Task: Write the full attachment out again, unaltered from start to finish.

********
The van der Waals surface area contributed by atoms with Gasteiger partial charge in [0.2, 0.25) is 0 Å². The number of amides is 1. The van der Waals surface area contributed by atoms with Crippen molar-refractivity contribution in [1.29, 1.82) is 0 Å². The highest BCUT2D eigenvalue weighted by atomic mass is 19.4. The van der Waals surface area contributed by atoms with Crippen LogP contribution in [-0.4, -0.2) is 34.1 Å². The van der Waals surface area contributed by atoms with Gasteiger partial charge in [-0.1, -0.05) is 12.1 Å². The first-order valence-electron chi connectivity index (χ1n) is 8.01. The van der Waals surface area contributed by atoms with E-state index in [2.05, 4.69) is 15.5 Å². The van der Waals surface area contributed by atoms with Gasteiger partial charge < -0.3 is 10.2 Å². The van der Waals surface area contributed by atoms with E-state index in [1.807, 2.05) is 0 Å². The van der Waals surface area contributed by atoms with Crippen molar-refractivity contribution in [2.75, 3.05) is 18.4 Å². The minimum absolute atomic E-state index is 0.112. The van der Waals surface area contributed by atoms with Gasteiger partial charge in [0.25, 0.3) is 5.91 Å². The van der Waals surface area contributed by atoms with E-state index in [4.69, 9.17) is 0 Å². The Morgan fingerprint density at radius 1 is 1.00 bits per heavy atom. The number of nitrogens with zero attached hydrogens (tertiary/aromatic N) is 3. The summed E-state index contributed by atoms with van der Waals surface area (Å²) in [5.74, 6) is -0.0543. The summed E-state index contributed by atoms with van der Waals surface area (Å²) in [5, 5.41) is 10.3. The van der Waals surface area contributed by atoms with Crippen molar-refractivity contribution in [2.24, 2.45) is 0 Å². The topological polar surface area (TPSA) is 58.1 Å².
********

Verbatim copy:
The van der Waals surface area contributed by atoms with Gasteiger partial charge in [0.2, 0.25) is 0 Å². The number of amides is 1. The van der Waals surface area contributed by atoms with Crippen molar-refractivity contribution in [1.29, 1.82) is 0 Å². The highest BCUT2D eigenvalue weighted by atomic mass is 19.4. The van der Waals surface area contributed by atoms with Crippen LogP contribution in [-0.4, -0.2) is 34.1 Å². The van der Waals surface area contributed by atoms with Gasteiger partial charge in [-0.1, -0.05) is 12.1 Å². The first-order valence-electron chi connectivity index (χ1n) is 8.01. The van der Waals surface area contributed by atoms with E-state index in [2.05, 4.69) is 15.5 Å². The van der Waals surface area contributed by atoms with Gasteiger partial charge < -0.3 is 10.2 Å². The van der Waals surface area contributed by atoms with E-state index in [1.807, 2.05) is 0 Å². The van der Waals surface area contributed by atoms with Crippen molar-refractivity contribution in [2.75, 3.05) is 18.4 Å². The minimum absolute atomic E-state index is 0.112. The van der Waals surface area contributed by atoms with Gasteiger partial charge in [0.25, 0.3) is 5.91 Å². The van der Waals surface area contributed by atoms with E-state index in [4.69, 9.17) is 0 Å². The Morgan fingerprint density at radius 1 is 1.00 bits per heavy atom. The number of nitrogens with zero attached hydrogens (tertiary/aromatic N) is 3. The summed E-state index contributed by atoms with van der Waals surface area (Å²) in [5.74, 6) is -0.0543. The summed E-state index contributed by atoms with van der Waals surface area (Å²) in [5, 5.41) is 10.3. The van der Waals surface area contributed by atoms with Crippen molar-refractivity contribution in [2.24, 2.45) is 0 Å². The topological polar surface area (TPSA) is 58.1 Å².